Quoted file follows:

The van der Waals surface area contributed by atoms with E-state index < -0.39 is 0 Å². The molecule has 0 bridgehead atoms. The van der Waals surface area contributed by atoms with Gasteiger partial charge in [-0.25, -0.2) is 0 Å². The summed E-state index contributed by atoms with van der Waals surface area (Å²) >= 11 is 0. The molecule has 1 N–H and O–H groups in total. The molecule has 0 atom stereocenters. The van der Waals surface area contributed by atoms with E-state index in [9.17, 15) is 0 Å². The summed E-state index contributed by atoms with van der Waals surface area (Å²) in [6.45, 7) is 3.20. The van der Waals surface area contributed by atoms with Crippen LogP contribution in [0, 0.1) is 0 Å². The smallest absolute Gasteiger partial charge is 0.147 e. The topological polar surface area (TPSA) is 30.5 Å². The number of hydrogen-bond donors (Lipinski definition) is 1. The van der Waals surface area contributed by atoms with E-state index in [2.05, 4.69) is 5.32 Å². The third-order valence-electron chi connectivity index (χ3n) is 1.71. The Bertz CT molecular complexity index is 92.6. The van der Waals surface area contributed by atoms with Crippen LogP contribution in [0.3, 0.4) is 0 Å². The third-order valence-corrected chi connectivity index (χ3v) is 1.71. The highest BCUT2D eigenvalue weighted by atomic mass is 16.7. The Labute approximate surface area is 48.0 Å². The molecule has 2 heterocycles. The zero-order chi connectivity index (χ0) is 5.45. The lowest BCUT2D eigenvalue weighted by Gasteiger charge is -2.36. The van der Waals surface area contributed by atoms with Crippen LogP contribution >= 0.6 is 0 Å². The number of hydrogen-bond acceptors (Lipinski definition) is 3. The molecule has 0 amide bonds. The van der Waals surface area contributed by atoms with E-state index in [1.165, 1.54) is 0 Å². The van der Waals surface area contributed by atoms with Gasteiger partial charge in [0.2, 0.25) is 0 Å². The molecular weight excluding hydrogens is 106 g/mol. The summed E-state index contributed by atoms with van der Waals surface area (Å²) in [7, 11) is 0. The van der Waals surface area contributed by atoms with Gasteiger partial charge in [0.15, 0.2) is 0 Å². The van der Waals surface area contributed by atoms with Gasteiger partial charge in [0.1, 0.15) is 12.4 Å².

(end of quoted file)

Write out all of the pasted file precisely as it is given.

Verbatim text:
The van der Waals surface area contributed by atoms with E-state index < -0.39 is 0 Å². The molecule has 0 bridgehead atoms. The van der Waals surface area contributed by atoms with Gasteiger partial charge in [-0.25, -0.2) is 0 Å². The summed E-state index contributed by atoms with van der Waals surface area (Å²) >= 11 is 0. The molecule has 1 N–H and O–H groups in total. The molecule has 0 atom stereocenters. The van der Waals surface area contributed by atoms with E-state index in [9.17, 15) is 0 Å². The summed E-state index contributed by atoms with van der Waals surface area (Å²) in [6.45, 7) is 3.20. The van der Waals surface area contributed by atoms with Crippen LogP contribution in [0, 0.1) is 0 Å². The smallest absolute Gasteiger partial charge is 0.147 e. The topological polar surface area (TPSA) is 30.5 Å². The number of hydrogen-bond donors (Lipinski definition) is 1. The van der Waals surface area contributed by atoms with E-state index in [2.05, 4.69) is 5.32 Å². The third-order valence-electron chi connectivity index (χ3n) is 1.71. The Bertz CT molecular complexity index is 92.6. The van der Waals surface area contributed by atoms with Crippen LogP contribution in [0.3, 0.4) is 0 Å². The third-order valence-corrected chi connectivity index (χ3v) is 1.71. The highest BCUT2D eigenvalue weighted by atomic mass is 16.7. The Labute approximate surface area is 48.0 Å². The molecule has 2 heterocycles. The zero-order chi connectivity index (χ0) is 5.45. The lowest BCUT2D eigenvalue weighted by Gasteiger charge is -2.36. The van der Waals surface area contributed by atoms with Crippen LogP contribution >= 0.6 is 0 Å². The number of hydrogen-bond acceptors (Lipinski definition) is 3. The molecule has 0 amide bonds. The van der Waals surface area contributed by atoms with E-state index in [1.165, 1.54) is 0 Å². The van der Waals surface area contributed by atoms with Gasteiger partial charge in [0.2, 0.25) is 0 Å². The molecular weight excluding hydrogens is 106 g/mol. The summed E-state index contributed by atoms with van der Waals surface area (Å²) in [7, 11) is 0. The van der Waals surface area contributed by atoms with Gasteiger partial charge in [0.15, 0.2) is 0 Å². The van der Waals surface area contributed by atoms with Gasteiger partial charge in [0.1, 0.15) is 12.4 Å².